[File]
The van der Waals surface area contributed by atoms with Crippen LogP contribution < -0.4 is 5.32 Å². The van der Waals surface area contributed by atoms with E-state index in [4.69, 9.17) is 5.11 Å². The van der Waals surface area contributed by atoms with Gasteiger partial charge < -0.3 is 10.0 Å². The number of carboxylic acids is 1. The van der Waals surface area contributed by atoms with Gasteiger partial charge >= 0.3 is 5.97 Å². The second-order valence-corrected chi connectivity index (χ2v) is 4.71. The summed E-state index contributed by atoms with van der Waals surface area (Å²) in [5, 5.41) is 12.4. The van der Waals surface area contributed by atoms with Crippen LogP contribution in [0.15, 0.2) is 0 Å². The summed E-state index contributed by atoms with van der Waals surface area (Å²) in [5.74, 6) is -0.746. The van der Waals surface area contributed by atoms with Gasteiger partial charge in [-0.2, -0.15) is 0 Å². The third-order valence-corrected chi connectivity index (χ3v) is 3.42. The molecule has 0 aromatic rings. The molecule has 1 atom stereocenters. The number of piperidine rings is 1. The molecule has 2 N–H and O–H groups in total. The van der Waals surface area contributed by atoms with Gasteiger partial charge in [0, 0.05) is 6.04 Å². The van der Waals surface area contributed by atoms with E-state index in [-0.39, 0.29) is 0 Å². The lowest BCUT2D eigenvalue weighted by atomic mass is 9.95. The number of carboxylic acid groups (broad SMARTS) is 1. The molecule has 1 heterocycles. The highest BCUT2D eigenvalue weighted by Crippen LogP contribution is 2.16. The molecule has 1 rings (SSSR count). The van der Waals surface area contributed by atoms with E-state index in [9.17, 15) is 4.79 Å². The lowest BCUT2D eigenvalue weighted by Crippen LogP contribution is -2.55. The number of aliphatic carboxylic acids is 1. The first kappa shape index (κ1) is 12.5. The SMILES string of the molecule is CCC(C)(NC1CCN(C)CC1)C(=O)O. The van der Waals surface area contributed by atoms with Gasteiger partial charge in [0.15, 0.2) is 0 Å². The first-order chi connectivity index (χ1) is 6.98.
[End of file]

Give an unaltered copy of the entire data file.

The van der Waals surface area contributed by atoms with Crippen LogP contribution < -0.4 is 5.32 Å². The van der Waals surface area contributed by atoms with E-state index in [4.69, 9.17) is 5.11 Å². The van der Waals surface area contributed by atoms with Gasteiger partial charge < -0.3 is 10.0 Å². The number of carboxylic acids is 1. The van der Waals surface area contributed by atoms with Gasteiger partial charge >= 0.3 is 5.97 Å². The second-order valence-corrected chi connectivity index (χ2v) is 4.71. The summed E-state index contributed by atoms with van der Waals surface area (Å²) in [5, 5.41) is 12.4. The van der Waals surface area contributed by atoms with Crippen LogP contribution in [0.15, 0.2) is 0 Å². The summed E-state index contributed by atoms with van der Waals surface area (Å²) in [5.74, 6) is -0.746. The van der Waals surface area contributed by atoms with Gasteiger partial charge in [-0.2, -0.15) is 0 Å². The third-order valence-corrected chi connectivity index (χ3v) is 3.42. The molecule has 0 aromatic rings. The molecule has 1 atom stereocenters. The number of piperidine rings is 1. The molecule has 2 N–H and O–H groups in total. The van der Waals surface area contributed by atoms with Gasteiger partial charge in [0, 0.05) is 6.04 Å². The van der Waals surface area contributed by atoms with E-state index in [-0.39, 0.29) is 0 Å². The lowest BCUT2D eigenvalue weighted by atomic mass is 9.95. The number of carboxylic acid groups (broad SMARTS) is 1. The molecule has 1 heterocycles. The highest BCUT2D eigenvalue weighted by Crippen LogP contribution is 2.16. The molecule has 1 rings (SSSR count). The van der Waals surface area contributed by atoms with E-state index in [9.17, 15) is 4.79 Å². The lowest BCUT2D eigenvalue weighted by Crippen LogP contribution is -2.55. The number of aliphatic carboxylic acids is 1. The first kappa shape index (κ1) is 12.5. The SMILES string of the molecule is CCC(C)(NC1CCN(C)CC1)C(=O)O. The van der Waals surface area contributed by atoms with Gasteiger partial charge in [0.15, 0.2) is 0 Å². The first-order chi connectivity index (χ1) is 6.98.